So, without knowing what you're after, it's hard to advise, but in general I tend to underexpose quite a bit, grade it back up in postproduction, and take a very keen interest in production design. There is no magic technique that will take a bad-looking scene and make it look great, and people frequently forget that the easiest way to make a scene look - say - green is to shoot green objects (we used to get asked this a lot after Saving Private Ryan and The Matrix became popular, with their greenish look). Camerawork begins with choice of subject, and in the current world of pretty good cheap cameras, the inevitable expense of production design can be a considerably greater barrier to nice pictures. I don't think it's any great conceit to say that the stuff I've shot that I'm most pleased with was filmed in circumstances that I controlled myself, so I could pick locations, props and costume. It all begins in front of the lens. Lighting, filtration, choice of lens, camera settings and grading can and should support the way things look, but in general they cannot do more than that unless applied with a very heavy hand. My experience of low-budget productions is that if they don't look good, it is because they fail to understand this.

P
  • 0

#8 David Tomiak

David Tomiak

    New

  • Basic Members
  • Pip
  • 3 posts
  • Cinematographer

Posted 28 August 2012 - 08:09 PM

I agree with Nicolas, I use Magic Bullet suite and I find I can get a pretty good look. I use Colorista for almost everything and when I need a stylized look I use Colorista with Mojo but it can get too contrasty. Check it out!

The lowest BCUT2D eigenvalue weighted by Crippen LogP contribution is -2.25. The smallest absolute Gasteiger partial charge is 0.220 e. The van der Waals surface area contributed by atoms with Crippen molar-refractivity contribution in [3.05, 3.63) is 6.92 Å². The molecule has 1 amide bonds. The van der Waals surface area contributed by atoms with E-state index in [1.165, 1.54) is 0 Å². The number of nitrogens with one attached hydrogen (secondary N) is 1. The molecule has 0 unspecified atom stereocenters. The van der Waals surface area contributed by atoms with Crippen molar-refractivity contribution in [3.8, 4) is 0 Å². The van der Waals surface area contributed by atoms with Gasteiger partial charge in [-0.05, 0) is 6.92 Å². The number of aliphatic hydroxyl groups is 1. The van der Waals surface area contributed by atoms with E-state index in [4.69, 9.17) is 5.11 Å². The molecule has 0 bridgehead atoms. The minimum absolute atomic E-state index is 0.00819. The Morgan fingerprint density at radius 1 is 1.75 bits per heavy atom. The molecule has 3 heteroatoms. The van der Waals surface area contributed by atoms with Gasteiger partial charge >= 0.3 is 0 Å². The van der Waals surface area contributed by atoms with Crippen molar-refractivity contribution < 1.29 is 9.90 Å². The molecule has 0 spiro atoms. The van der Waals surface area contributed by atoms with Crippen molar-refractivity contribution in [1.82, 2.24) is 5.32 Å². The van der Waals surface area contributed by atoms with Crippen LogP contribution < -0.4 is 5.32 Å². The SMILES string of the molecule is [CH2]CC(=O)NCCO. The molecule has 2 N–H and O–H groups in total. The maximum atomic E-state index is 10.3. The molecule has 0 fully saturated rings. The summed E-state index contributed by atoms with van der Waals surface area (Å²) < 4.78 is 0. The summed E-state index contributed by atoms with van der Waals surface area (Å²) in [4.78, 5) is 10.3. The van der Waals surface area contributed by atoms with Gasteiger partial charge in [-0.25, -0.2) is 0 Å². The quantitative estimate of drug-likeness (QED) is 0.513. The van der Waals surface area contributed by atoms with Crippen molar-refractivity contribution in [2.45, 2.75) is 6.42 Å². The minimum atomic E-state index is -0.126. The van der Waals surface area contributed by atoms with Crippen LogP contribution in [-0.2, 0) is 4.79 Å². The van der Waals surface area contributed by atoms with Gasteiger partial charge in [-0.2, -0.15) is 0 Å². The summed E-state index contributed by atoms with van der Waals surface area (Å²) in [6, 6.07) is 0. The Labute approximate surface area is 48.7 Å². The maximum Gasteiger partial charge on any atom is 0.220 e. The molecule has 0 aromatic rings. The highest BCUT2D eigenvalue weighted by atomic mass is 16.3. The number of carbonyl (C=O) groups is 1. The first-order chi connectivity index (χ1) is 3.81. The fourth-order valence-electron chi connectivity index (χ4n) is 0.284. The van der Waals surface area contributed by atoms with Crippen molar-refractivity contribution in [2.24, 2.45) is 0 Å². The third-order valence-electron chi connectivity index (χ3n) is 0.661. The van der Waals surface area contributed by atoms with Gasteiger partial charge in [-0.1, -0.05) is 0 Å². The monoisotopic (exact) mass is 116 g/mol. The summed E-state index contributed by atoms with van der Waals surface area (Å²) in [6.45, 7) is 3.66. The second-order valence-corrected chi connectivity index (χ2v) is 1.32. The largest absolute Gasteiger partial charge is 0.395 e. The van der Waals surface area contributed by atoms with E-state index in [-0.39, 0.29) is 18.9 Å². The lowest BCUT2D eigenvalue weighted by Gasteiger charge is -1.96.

• 0

#9 David Tomiak

David Tomiak

    New

  • Basic Members
  • Pip
  • 3 posts
  • Cinematographer

Posted 28 August 2012 - 08:13 PM

Hello Ryan,

Have you looked in the the Tiffen Dfx v3 package? You can view their webinars they have had for the last couple of weeks on you tube. The stand alone package is only around $200 but for the Aftereffects Plugin it's $700, but you can pull off some very awesome effects with the package, AND if you do go with the added plugin, the controls are right there in After Effects so your work flow doesn't have to change, OH and btw, with the plugin it comes with After Effects, Final Cut, and Adobe Premiere Pro in one bundle, AND if you make changes in After Effects then move over to Final Cut, the information moves with it. It is one of the best pieces of software like this I have seen at this price level.

Sincerely, Respectfully,
Robert M. Ditto



Hey Robert,

I am wondering, if you are color grading r3d and you want to use this program will it move the information into red cine x?
  • 0


CineTape

Willys Widgets

Opal

The Slider

CineLab

rebotnix Technologies

FJS International, LLC

Broadcast Solutions Inc

Aerial Filmworks

Visual Products

Tai Audio

Rig Wheels Passport

Metropolis Post

Ritter Battery

Gamma Ray Digital Inc

Technodolly

Abel Cine

Glidecam

Paralinx LLC

Media Blackout - Custom Cables and AKS

Wooden Camera

Technodolly

Aerial Filmworks

Wooden Camera

Abel Cine

CineLab

Media Blackout - Custom Cables and AKS

The Slider

Willys Widgets

Paralinx LLC

Opal

Broadcast Solutions Inc

Metropolis Post

Ritter Battery

Gamma Ray Digital Inc

Rig Wheels Passport

CineTape

FJS International, LLC

rebotnix Technologies

Tai Audio

Glidecam

Visual Products